BBC articles discuss HIV/AIDS in Britain

>>Towns across UK face HIV challenge (By Paul Steinberg)

The BBC’s Paul Steinberg describes HIV/AIDS in the United Kingdom as “a rapidly developing picture, with the impact of new drug therapies, improved life expectancy and recent immigration creating new challenges for HIV service providers.”

Demographic changes are challenging Britain’s healthcare workers to keep up.  More people moving away from big cities mean that smaller communities are having to scale up HIV/AIDS services.  The two groups most affected by HIV/AIDS in the UK are men who have sex with men, and Africans who have moved to Britain.  While British specialists are used to dealing with HIV/AIDS among gay men, the increasing number of African patients, especially women, requires some big adjustments.

Meanwhile, stigma is still a big problem for many people living with HIV/AIDS in the UK, and the increasing diversity of the epidemic is fuelling “tensions between different groups with HIV […] as a result of competition for finite resources.”  Tom Doyle, an AIDS service provider interviewed in the article, said he hopes for growing openness and understanding, and further focus on prevention efforts.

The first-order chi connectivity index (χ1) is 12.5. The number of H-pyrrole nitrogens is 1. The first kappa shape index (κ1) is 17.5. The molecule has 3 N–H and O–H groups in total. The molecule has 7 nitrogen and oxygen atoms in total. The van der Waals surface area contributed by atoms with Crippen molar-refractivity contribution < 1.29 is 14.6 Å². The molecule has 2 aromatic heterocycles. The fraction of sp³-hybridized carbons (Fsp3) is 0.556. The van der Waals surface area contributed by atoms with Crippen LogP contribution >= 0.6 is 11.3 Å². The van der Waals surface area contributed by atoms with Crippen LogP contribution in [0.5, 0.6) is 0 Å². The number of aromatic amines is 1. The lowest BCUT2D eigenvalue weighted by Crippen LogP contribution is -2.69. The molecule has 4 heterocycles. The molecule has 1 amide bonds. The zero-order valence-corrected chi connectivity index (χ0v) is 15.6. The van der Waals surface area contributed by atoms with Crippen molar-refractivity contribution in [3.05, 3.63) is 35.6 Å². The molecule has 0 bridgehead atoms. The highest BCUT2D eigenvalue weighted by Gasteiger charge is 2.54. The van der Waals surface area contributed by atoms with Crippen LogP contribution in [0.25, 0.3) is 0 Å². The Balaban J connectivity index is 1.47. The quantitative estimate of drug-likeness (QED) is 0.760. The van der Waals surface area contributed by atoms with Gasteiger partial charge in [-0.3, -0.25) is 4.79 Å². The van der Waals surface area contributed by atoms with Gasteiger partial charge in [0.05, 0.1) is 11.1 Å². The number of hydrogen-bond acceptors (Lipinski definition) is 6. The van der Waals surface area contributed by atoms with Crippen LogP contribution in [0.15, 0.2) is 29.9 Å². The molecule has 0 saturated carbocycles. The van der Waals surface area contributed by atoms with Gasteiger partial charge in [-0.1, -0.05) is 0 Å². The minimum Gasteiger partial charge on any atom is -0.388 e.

>>UK Africans ‘need more HIV help’

New research suggests that greater efforts need to be taken to spread HIV prevention information among Africans living in Britain.  A survey found that certain types of misinformation about HIV/AIDS are relatively common among the UK’s African population, and that uncertainty about the disease is often exacerbated by (groundless) fears that an HIV diagnosis might cause a person to be deported.  Researchers and AIDS organizations are stressing the need to make important information widely available and accessible, and to combat stigma against HIV testing.


~ by h.e.g. on August 4, 2008.

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